Sunday, December 27, 2020

German Police Training and Neo-Nazism

The German government is publicly obsessed with Nazism: how it happened, how to keep it from happening again. Germany is regularly held up as an example of how a nation should deal with crimes in its past; I have seen half a dozen times this year the argument that the US should take the approach Germany takes to the Holocaust in dealing with our legacy of race slavery. The German police in particular all receive special training in their history; “cadets across the country are now taught in unsparing detail about the shameful legacy of policing under the Nazis.” They visit concentration camps, meet Holocaust survivors, are taught about how it feels to be persecuted.

And the result is, well:

Germany has been besieged by revelations of police officers in different corners of the country forming groups based on a shared far-right ideology.

“I always hoped that it was individual cases, but there are too many of them now,” said Herbert Reul, the interior minister of North-Rhine Westphalia, Germany’s most populous state, where 203 police officers are under investigation in connection with reported far-right incidents.

For Mr. Reul, the alarm sounded in September, when 31 officers in his state were found to have shared violent neo-Nazi propaganda. “It was almost an entire unit of officers — and we found out by chance,” Mr. Reul said this past week in an interview. “That floored me. This is not trivial.”

That's from an article in The Times titled, 

She Called Police Over a Neo-Nazi Threat. But the Neo-Nazis Were Inside the Police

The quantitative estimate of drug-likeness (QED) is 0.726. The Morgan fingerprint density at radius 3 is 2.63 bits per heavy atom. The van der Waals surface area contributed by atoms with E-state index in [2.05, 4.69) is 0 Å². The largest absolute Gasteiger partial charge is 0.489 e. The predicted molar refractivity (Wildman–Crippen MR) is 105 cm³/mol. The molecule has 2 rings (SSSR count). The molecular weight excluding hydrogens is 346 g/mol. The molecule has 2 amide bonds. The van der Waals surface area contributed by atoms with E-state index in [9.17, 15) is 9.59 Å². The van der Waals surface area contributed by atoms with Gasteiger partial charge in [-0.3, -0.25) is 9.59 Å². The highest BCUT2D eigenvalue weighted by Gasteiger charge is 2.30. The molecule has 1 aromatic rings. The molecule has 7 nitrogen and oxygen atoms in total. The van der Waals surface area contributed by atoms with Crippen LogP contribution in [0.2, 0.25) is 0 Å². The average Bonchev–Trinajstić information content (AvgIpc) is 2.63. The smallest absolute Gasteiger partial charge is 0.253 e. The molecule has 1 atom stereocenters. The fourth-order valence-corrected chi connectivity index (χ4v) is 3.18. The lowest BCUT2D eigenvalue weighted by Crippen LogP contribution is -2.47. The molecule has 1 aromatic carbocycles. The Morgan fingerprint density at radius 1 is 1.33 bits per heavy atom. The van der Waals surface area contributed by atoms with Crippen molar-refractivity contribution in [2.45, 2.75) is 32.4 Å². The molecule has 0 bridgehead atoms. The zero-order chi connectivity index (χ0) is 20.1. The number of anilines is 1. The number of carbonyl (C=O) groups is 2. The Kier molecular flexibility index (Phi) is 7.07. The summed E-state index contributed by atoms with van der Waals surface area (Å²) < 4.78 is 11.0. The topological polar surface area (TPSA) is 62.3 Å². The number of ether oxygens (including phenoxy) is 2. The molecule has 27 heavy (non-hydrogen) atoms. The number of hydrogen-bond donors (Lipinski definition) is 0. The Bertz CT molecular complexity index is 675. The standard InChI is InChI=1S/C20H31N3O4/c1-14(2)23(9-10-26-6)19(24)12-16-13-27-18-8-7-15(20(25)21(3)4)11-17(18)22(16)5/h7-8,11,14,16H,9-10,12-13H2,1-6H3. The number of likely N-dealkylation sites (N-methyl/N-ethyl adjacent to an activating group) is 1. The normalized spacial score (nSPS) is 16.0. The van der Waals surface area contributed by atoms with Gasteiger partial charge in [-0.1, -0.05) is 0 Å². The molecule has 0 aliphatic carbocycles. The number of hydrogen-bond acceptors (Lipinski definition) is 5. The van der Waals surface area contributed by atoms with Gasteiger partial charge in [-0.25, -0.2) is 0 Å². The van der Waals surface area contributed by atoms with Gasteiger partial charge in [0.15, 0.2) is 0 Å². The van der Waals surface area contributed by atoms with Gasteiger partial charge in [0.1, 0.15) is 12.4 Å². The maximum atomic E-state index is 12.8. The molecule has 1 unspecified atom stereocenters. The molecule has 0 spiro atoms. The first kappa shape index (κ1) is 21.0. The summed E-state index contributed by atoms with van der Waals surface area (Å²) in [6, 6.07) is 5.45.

Now I am not saying that there is nothing we can do about Neo-Nazis, or about racism. But if you think, as many Americans seem to think, that acquainting people with the facts about past crimes is somehow going to reform them, you are just plain wrong. The German police get more anti-racist training than the general population, and have ended up more racist.

The great preponderance of the evidence shows that anti-bias training has no effect, and many studies find that it has an effect opposite to what was intended. In fact I have never seen a major study not funded by anti-bias training companies that finds a positive effect.

If you think you can train people out of racism, sexism, or any other sort of bias, you should consider the German police. Because the anti-bias training they receive goes far beyond what any American company or university has ever offered, and it is not working.

Revisiting Denis Forkas

I wrote about Russian artist Denis Forkas Kostronomas back in 2016, but he has continued to produce darkly fascinating work. Above, Hortus Aureus, 2017.

Lateral View of a Vigile in Hell
, Study for Kerberos sculpture, 2020